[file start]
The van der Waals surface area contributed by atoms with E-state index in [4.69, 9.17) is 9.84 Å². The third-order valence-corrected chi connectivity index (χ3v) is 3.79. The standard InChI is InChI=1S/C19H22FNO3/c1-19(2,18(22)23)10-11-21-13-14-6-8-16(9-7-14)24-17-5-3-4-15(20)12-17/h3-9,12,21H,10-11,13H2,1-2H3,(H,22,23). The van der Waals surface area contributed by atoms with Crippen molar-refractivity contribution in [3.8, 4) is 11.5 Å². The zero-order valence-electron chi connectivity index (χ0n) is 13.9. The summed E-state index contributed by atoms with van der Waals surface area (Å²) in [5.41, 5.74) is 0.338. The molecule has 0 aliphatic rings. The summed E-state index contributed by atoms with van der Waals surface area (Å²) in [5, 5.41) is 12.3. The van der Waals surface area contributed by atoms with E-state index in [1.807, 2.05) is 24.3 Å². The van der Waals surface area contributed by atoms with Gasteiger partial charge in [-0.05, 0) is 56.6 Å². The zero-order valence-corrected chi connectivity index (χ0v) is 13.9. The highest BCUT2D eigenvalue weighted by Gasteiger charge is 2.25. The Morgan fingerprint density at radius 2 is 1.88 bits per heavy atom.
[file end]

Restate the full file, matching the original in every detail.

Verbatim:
The van der Waals surface area contributed by atoms with E-state index in [4.69, 9.17) is 9.84 Å². The third-order valence-corrected chi connectivity index (χ3v) is 3.79. The standard InChI is InChI=1S/C19H22FNO3/c1-19(2,18(22)23)10-11-21-13-14-6-8-16(9-7-14)24-17-5-3-4-15(20)12-17/h3-9,12,21H,10-11,13H2,1-2H3,(H,22,23). The van der Waals surface area contributed by atoms with Crippen molar-refractivity contribution in [3.8, 4) is 11.5 Å². The zero-order valence-electron chi connectivity index (χ0n) is 13.9. The summed E-state index contributed by atoms with van der Waals surface area (Å²) in [5.41, 5.74) is 0.338. The molecule has 0 aliphatic rings. The summed E-state index contributed by atoms with van der Waals surface area (Å²) in [5, 5.41) is 12.3. The van der Waals surface area contributed by atoms with E-state index in [1.807, 2.05) is 24.3 Å². The van der Waals surface area contributed by atoms with Gasteiger partial charge in [-0.05, 0) is 56.6 Å². The zero-order valence-corrected chi connectivity index (χ0v) is 13.9. The highest BCUT2D eigenvalue weighted by Gasteiger charge is 2.25. The Morgan fingerprint density at radius 2 is 1.88 bits per heavy atom.